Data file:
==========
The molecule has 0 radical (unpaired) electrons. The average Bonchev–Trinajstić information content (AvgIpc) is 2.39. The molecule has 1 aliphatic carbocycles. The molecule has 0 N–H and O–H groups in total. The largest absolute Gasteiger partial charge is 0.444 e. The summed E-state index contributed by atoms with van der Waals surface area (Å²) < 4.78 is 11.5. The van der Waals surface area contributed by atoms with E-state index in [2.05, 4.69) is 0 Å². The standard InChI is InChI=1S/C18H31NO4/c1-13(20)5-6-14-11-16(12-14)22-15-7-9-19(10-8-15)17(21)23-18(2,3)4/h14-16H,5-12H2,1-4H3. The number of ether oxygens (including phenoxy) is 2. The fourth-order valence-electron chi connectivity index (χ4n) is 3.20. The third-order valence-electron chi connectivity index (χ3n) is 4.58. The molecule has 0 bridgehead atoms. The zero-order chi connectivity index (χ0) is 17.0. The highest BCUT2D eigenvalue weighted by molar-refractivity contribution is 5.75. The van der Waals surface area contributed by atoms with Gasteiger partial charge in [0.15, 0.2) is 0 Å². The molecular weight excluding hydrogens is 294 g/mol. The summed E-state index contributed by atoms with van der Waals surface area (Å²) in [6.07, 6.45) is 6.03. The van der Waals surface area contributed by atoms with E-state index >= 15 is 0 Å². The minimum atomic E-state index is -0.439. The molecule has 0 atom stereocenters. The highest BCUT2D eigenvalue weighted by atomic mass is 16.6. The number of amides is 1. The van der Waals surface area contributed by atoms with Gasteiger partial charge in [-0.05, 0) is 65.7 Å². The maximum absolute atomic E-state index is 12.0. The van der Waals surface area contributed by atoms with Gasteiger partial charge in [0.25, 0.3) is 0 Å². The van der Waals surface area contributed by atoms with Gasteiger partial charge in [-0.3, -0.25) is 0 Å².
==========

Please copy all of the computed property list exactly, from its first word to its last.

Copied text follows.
The molecule has 0 radical (unpaired) electrons. The average Bonchev–Trinajstić information content (AvgIpc) is 2.39. The molecule has 1 aliphatic carbocycles. The molecule has 0 N–H and O–H groups in total. The largest absolute Gasteiger partial charge is 0.444 e. The summed E-state index contributed by atoms with van der Waals surface area (Å²) < 4.78 is 11.5. The van der Waals surface area contributed by atoms with E-state index in [2.05, 4.69) is 0 Å². The standard InChI is InChI=1S/C18H31NO4/c1-13(20)5-6-14-11-16(12-14)22-15-7-9-19(10-8-15)17(21)23-18(2,3)4/h14-16H,5-12H2,1-4H3. The number of ether oxygens (including phenoxy) is 2. The fourth-order valence-electron chi connectivity index (χ4n) is 3.20. The third-order valence-electron chi connectivity index (χ3n) is 4.58. The molecule has 0 bridgehead atoms. The zero-order chi connectivity index (χ0) is 17.0. The highest BCUT2D eigenvalue weighted by molar-refractivity contribution is 5.75. The van der Waals surface area contributed by atoms with Gasteiger partial charge in [0.15, 0.2) is 0 Å². The molecular weight excluding hydrogens is 294 g/mol. The summed E-state index contributed by atoms with van der Waals surface area (Å²) in [6.07, 6.45) is 6.03. The van der Waals surface area contributed by atoms with E-state index >= 15 is 0 Å². The minimum atomic E-state index is -0.439. The molecule has 0 atom stereocenters. The highest BCUT2D eigenvalue weighted by atomic mass is 16.6. The number of amides is 1. The van der Waals surface area contributed by atoms with Gasteiger partial charge in [-0.05, 0) is 65.7 Å². The maximum absolute atomic E-state index is 12.0. The van der Waals surface area contributed by atoms with Gasteiger partial charge in [0.25, 0.3) is 0 Å². The van der Waals surface area contributed by atoms with Gasteiger partial charge in [-0.3, -0.25) is 0 Å².